My hope for 2018 is that there is less navigation and more coasting. Sometimes it is just nice to let go and feel what it's like to float away on waters that run smooth. -tM


Part of the Sizzle

What ever happened to the art of seduction?

In this instant gratification of the take me here and now, and throw away culture, there is little room or time left for enticing someone into sexual activity. 

A proper seduction needs obstacles, it needs resistance, it cannot proceed without them.

It's about engagement and feeling emotionally alive. Things have become too easy. 

The creativity, mystery, and intellect of the art and maneuver have been lost.

A sign of the times? I certainly hope not. 

What do you think? Is seduction a thing of the past, lost on the generations to come? -tM

Photography: Helmut Newton | Polariod's, 1970's


The Chauffeur

A 1979 B-side track and video that was censored for many years. 

Inspired by the film The Night Porter and Helmut Newton's photography, the sensuous dance at the end is a homage to Charlotte Rampling's topless "Dance of the Seven Veils" in The Night Porter.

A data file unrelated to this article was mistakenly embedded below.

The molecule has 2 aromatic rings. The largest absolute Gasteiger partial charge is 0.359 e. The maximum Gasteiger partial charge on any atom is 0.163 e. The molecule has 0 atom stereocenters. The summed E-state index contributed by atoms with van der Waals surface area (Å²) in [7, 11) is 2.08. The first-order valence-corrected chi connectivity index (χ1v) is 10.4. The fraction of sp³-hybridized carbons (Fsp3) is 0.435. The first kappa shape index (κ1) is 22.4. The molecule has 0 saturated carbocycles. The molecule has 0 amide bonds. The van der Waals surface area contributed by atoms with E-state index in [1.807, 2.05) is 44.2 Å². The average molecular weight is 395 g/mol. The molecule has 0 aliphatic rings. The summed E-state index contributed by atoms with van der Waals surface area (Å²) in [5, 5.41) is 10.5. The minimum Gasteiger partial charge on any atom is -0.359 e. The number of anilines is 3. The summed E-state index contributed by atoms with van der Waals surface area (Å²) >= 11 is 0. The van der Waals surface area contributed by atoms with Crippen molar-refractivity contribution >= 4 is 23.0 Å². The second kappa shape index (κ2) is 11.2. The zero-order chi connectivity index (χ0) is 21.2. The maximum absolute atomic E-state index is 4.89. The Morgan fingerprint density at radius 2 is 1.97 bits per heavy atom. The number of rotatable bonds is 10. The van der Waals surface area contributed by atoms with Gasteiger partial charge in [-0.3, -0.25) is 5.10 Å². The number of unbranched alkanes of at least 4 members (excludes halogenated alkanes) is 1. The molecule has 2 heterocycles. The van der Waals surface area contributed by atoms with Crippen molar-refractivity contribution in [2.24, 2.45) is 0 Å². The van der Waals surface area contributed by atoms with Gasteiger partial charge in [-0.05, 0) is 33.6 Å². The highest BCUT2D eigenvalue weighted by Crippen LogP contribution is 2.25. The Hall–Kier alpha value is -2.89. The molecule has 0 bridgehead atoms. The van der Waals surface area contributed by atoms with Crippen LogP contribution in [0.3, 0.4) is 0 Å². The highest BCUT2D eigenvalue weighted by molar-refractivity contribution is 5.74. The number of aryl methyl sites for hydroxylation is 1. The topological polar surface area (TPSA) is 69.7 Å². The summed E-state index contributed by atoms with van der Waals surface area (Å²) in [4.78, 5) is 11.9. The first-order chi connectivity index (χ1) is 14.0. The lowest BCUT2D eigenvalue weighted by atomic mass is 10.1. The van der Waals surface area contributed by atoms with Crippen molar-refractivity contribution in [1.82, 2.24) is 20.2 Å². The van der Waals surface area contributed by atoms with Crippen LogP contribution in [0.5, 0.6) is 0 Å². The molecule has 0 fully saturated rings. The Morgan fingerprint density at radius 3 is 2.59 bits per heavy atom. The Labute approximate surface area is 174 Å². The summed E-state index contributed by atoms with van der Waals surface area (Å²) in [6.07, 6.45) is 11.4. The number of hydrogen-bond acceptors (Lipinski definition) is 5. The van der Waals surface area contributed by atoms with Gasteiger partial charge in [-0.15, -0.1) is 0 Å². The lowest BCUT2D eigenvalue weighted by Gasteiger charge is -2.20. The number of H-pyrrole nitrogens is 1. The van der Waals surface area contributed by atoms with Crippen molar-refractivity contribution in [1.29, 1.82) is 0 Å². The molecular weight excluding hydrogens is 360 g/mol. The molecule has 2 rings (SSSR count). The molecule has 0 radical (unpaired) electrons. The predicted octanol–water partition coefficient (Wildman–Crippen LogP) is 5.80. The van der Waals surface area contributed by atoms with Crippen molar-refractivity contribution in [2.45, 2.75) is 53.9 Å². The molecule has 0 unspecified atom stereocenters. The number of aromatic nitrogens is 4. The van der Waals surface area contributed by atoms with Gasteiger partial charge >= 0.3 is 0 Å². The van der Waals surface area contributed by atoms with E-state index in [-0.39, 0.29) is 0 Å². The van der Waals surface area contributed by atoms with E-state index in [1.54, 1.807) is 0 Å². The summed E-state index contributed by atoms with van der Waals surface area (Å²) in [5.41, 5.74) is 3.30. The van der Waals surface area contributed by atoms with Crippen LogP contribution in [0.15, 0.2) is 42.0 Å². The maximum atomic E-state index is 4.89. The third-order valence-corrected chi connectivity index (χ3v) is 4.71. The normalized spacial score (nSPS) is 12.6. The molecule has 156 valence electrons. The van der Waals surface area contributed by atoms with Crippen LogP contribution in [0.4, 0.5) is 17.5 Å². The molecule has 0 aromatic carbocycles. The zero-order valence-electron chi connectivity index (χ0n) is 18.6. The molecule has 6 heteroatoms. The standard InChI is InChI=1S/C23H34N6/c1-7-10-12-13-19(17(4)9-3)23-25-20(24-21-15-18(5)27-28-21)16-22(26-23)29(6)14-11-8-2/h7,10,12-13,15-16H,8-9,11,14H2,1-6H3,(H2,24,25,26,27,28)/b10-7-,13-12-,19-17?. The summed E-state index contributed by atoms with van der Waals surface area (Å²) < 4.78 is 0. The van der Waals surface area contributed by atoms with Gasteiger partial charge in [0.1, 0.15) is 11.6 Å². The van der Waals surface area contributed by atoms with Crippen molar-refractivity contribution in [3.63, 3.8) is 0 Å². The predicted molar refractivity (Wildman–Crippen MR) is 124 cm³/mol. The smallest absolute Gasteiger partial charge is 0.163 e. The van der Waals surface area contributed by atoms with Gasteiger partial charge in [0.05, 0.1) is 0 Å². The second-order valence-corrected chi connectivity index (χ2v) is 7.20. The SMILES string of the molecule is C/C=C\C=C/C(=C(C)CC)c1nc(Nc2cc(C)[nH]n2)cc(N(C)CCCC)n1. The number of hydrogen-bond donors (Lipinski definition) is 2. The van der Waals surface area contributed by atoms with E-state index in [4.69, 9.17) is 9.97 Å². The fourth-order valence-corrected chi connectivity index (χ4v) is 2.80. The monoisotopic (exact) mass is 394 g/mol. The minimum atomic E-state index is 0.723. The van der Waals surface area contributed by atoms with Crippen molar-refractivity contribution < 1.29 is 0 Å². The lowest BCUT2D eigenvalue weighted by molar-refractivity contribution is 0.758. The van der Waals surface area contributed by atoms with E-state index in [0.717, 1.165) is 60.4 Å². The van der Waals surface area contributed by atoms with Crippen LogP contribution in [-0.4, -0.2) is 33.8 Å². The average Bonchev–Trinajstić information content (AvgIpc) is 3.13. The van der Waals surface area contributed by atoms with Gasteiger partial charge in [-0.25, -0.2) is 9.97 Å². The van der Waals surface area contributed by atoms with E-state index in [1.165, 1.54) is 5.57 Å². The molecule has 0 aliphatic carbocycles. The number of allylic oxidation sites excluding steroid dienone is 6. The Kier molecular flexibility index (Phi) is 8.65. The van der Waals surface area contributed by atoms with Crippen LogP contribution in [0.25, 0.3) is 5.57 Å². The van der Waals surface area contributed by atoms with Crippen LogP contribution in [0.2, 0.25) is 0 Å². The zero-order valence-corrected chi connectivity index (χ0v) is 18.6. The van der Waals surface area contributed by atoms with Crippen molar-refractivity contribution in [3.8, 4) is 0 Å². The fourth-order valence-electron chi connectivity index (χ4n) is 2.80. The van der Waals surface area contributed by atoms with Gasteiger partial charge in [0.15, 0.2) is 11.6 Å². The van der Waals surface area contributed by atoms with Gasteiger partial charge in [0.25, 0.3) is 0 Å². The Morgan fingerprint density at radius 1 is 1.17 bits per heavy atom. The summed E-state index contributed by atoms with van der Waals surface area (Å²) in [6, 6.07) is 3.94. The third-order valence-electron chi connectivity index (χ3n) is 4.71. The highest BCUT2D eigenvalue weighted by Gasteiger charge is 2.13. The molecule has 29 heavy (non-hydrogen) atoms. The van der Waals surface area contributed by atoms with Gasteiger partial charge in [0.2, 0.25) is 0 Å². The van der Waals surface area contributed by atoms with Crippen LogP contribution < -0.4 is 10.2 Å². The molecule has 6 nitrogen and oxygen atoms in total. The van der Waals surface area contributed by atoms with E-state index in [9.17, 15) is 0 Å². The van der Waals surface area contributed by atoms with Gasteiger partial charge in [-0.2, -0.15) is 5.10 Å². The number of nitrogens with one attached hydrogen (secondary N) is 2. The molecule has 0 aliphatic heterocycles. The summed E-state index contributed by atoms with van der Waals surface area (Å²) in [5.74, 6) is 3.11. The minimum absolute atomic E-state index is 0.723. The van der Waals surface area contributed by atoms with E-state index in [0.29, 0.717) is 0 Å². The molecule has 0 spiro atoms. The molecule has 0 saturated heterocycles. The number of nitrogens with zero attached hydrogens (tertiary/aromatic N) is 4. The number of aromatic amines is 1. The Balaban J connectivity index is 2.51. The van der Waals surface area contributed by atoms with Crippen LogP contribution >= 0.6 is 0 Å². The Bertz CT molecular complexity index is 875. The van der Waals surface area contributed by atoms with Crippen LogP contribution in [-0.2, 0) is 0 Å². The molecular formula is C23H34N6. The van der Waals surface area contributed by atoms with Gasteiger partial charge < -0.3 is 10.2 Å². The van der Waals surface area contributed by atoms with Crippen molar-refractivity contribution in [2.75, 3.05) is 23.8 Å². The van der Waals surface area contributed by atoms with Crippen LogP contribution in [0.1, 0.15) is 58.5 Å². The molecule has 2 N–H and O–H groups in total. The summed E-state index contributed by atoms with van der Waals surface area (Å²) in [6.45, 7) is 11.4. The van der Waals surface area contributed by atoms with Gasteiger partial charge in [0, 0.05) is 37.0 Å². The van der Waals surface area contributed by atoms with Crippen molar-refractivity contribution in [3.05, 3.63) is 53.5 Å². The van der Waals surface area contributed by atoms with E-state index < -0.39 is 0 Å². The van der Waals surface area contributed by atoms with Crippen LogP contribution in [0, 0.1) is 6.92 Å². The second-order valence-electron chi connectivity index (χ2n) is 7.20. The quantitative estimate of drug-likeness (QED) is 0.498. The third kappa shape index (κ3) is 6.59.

Hauntingly seductive in mood and melody, and erotically charged, this video is a timeless piece of cinematic art. -tM

(Thanks B.)

Looking Forward

Photography: Helmut Newton | Pool Boy

Photography: Helmut Newton | Pool Boy

This is the time of year,

that I turn by back on the year that was. You see, September is the beginning of my new year, and the end of August is when I reflect on the years events and affairs. Yes, there are "plans" for the year ahead and insights will be carried over from the last, but most significantly this new year is about freeing my mind, and in turn my body, with the soul, being at the centre of the entire initiative.

September is always filled with adjustments, there is a palpable shift that comes with the change of seasons, and or routine.